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Anna did a BSc in medical biochemistry at Surrey, followed by a DPhil at Oxford. She did postdoc work at the University of Exeter and in the USA. Then she moved back to Oxford, where she was awarded several fellowships, so that she could continue her work into the causes of diabetes.

Portrait of Anna GloynBackground

at the time of the interview – January 2015

Anna is a Professor of Molecular Genetics & Metabolism and a Wellcome Trust Senior Fellow in Basic Biomedical Science in the Radcliffe Department of Medicine. She works in the Oxford Centre for Diabetes, Endocrinology and Metabolism (OCDEM). She is married and has one child. Ethnic background/nationality: White British.

Extended biography

at the time of the interview - January 2015

Anna was good at science at school, and went to the University of Surrey to study medical biochemistry. During her BSc she had the opportunity to spend a year working at Barts Hospital in London doing oncology research. She then went to Oxford to do a DPhil, looking at the genetics of Type 2 diabetes.

You’ve got to find that area of independence where you can be seen as the leader, the person who’s going to drive that research question forward

After her DPhil, Anna went to the University of Exeter for postdoctoral research. She worked on a project with colleagues and discovered a new genetic cause of diabetes. This discovery meant that babies and children with that particular form of diabetes no longer have to have a daily injection. They can have a tablet instead. At that time Anna had a great female mentor who helped her with her career. Next Anna wrote an application to the European Foundation for the study of diabetes, and got a travelling fellowship, which allowed her to go to the University of Pennsylvania in Philadelphia, where she learnt new techniques.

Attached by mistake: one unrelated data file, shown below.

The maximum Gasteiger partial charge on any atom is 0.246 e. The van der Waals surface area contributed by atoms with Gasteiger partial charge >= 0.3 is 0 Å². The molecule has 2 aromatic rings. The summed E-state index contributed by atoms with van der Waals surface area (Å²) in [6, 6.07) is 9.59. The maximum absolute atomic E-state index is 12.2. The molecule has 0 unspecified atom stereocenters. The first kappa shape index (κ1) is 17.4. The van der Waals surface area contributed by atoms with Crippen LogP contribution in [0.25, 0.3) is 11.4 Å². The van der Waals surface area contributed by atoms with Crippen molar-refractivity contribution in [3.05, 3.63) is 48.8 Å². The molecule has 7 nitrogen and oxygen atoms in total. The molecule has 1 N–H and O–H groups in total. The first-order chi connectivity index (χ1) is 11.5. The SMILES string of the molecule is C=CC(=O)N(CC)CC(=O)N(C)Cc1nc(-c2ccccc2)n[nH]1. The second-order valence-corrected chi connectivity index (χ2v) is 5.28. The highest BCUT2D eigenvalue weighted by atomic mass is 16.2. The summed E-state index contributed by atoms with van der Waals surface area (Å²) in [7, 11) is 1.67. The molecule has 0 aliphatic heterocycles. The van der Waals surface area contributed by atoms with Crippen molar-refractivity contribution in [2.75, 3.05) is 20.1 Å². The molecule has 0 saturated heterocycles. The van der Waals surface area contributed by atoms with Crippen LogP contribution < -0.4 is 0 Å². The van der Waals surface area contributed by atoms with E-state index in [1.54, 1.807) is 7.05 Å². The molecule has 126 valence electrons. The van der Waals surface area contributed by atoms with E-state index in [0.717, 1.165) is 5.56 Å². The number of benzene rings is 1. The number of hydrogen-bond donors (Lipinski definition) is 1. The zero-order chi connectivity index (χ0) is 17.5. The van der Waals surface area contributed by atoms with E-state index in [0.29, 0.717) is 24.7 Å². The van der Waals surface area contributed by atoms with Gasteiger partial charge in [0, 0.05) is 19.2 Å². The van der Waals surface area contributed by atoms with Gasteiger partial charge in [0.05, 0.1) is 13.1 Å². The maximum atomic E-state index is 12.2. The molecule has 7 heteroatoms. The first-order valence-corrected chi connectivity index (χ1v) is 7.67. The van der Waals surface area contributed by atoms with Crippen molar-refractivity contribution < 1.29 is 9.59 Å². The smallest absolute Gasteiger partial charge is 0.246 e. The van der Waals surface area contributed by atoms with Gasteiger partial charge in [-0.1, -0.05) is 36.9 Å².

Then Anna was awarded a fellowship from Diabetes UK, a R.D. Lawrence Research Fellowship. This gave her funding for three years to set up a lab in Oxford and to continue her research. In 2007 she was awarded a Medical Research Council New Investigator Award, which gave her another three years funding and in 2011 she won a Wellcome Trust Senior Fellowship in Basic Biomedical Research, which gave her another five year period to continue her research into diabetes. At the end of this year she will have to apply to Wellcome for a renewal of this fellowship. She knows that this will not be easy.

Anna had a baby during the time that she had the MRC New Investigator Award. The MRC paid her during the six months that she took off for maternity leave, and gave her an extra six months for her research. Anna kept in close touch with colleagues during this time and worked at home writing papers. When she returned to work her baby went to the local NHS nursery, which was ideal because it was very close to her office.

Anna is very busy doing research, writing grant applications, supervising students and doing administrative work. She believes that science is a great job for those who have a passion for the subject. She doesn’t have clear boundaries between her work and personal life and loves her work.